One of the fun things about traveling is not knowing what will happen when you get there. Crazy stuff happens at the last minute. You think you can catch a train to the next town and you can’t. You think you made a reservation, but you didn’t. You think you will like a city and you don’t. Such things have happened to me more than once along the way. Now it’s much harder to be spontaneous because it’s easy to book hotels and everything else on line. You have to do the same to keep up with the crowd. Otherwise everyone else will beat you to the best reservations. This is a terrible technological advance in that it kills spontaneity. How can I have the best possible trip to France if I have to plan every hotel ahead of time? Sitting right here in Tucson, two months before the fact, five nights in Nice seems about right. But what if we get there and decide we’d like to sleep in Antibes instead?
This lack of spontaneity is an especially big drawback when it comes to travel fiction. Last-minute changes are great for plot twists and dramatic action and lost lovers and new-found friends.
My first trip to Thailand is a great example. A girlfriend and I were enjoying the beaches of Phuket. The island was lovely, the water was clear and warm, and the palm trees swayed gently in the wind. Then we signed up for a day’s tour to James Bond Island and surrounding areas. During our day of visiting temples and limestone cliffs, it started to rain. Boldly, we got into our kayaks and toured around anyway. But we couldn’t get a good photograph of James Bond Island because the rain was coming down so hard we couldn’t even get our hands out from under our ponchos. While being wet might have been uncomfortable, the next problem was that it also turned cold. Then we were really in trouble! The eight of us who’d gone on the tour were shivering so much by the time we got back to the mini-van to return to Phuket that the driver didn’t have to ask whether or not he should turn on the heater.
Our tour guide for the day was a chatty girl who spoke nonstop. When one of the other tourists asked about the rain, the guide casually said, “Oh, the rainy season just started. It will probably rain this hard for the next several days. We’ll have to cancel our tours. It’s the normal life.”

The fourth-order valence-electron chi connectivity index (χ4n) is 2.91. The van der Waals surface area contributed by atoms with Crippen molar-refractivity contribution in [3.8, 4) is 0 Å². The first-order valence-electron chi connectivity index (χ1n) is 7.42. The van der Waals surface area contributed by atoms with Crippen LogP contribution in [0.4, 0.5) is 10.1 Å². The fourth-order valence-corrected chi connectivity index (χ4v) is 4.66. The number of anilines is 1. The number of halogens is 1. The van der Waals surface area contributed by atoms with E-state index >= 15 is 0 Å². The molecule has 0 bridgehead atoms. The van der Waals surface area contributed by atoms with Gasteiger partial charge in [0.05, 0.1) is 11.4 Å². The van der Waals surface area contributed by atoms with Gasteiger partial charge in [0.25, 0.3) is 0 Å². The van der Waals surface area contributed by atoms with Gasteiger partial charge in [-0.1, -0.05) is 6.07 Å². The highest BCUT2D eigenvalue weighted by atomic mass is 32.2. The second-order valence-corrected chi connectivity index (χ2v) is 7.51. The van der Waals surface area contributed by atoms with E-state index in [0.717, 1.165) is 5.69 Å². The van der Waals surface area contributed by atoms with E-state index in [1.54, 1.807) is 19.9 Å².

My friend and I exchanged glances. The rainy season? We hadn’t thought about this issue.
“Do you mean the rainy season has started all over Thailand?” I asked.
“Oh, no, just here. It will be bad in Phuket for the next months. Over on Koh Samui, everything will be okay.”
Koh Samui was further east. It boasted great temperatures, famous beaches, and a drier climate.
“It won’t be raining on Koh Samui?” I asked again.
The tour guide laughed. “It won’t rain over there for weeks!”
As soon as we got back to Phuket, my friend and I went to the nearest travel agency. We booked tickets to Koh Samui for the day after the next. Our last beautiful days in Thailand were marked with luxurious afternoons on the beach. Our trip could not have ended in a better way. But what if we’d had reservations that we couldn’t have canceled? What if we’d had to stick things out in the monsoon? That serious question makes me leery of the surge in on-line hotel bookings. I’m sure that plenty of people still make last-minute decisions, but they wind up paying more money to stay in more inconvenient parts of town. It’s not a good trade-off.
In my fictional world, I’m still my own boss. Hence in THAI TWIST the Campanello sisters fight the monsoon by making last-minute travel plans, and everything works out just fine. But that’s fiction.
Consider your own travel plans over the past five years. How has the technological change altered your own arrangements? Has it made your trips smoother or not as smooth, more interesting or less interesting, more stressful or less stressful?
For more on THAI TWIST, including that inconvenient monsoon, please visit http://www-dr-ransdell.com
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